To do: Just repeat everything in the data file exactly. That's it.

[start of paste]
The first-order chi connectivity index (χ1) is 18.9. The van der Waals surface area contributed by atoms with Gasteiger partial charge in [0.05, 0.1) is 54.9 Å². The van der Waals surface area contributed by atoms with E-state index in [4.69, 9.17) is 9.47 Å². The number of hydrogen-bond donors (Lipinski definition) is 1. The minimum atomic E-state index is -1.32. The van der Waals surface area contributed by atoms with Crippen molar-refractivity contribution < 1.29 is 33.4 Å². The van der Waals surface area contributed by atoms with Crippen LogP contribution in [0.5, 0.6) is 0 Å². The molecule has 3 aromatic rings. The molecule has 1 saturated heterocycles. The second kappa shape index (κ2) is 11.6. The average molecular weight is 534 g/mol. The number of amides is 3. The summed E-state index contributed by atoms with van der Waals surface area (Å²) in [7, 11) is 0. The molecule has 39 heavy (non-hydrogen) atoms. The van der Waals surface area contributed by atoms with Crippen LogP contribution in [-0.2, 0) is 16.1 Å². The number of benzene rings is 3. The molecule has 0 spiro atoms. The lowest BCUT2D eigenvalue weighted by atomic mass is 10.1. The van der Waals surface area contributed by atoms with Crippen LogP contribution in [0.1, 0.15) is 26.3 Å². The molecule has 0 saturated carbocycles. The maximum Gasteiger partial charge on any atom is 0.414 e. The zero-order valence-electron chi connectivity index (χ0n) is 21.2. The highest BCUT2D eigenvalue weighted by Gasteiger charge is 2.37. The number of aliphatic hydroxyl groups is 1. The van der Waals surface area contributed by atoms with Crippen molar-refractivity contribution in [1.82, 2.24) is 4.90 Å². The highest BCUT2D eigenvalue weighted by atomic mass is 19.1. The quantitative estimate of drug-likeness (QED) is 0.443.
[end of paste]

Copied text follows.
The first-order chi connectivity index (χ1) is 18.9. The van der Waals surface area contributed by atoms with Gasteiger partial charge in [0.05, 0.1) is 54.9 Å². The van der Waals surface area contributed by atoms with E-state index in [4.69, 9.17) is 9.47 Å². The number of hydrogen-bond donors (Lipinski definition) is 1. The minimum atomic E-state index is -1.32. The van der Waals surface area contributed by atoms with Crippen molar-refractivity contribution < 1.29 is 33.4 Å². The van der Waals surface area contributed by atoms with Crippen LogP contribution in [0.5, 0.6) is 0 Å². The molecule has 3 aromatic rings. The molecule has 1 saturated heterocycles. The second kappa shape index (κ2) is 11.6. The average molecular weight is 534 g/mol. The number of amides is 3. The summed E-state index contributed by atoms with van der Waals surface area (Å²) in [7, 11) is 0. The molecule has 39 heavy (non-hydrogen) atoms. The van der Waals surface area contributed by atoms with Crippen LogP contribution in [-0.2, 0) is 16.1 Å². The number of benzene rings is 3. The molecule has 0 spiro atoms. The lowest BCUT2D eigenvalue weighted by atomic mass is 10.1. The van der Waals surface area contributed by atoms with Crippen LogP contribution in [0.1, 0.15) is 26.3 Å². The molecule has 0 saturated carbocycles. The maximum Gasteiger partial charge on any atom is 0.414 e. The zero-order valence-electron chi connectivity index (χ0n) is 21.2. The highest BCUT2D eigenvalue weighted by Gasteiger charge is 2.37. The number of aliphatic hydroxyl groups is 1. The van der Waals surface area contributed by atoms with Crippen molar-refractivity contribution in [1.82, 2.24) is 4.90 Å². The highest BCUT2D eigenvalue weighted by atomic mass is 19.1. The quantitative estimate of drug-likeness (QED) is 0.443.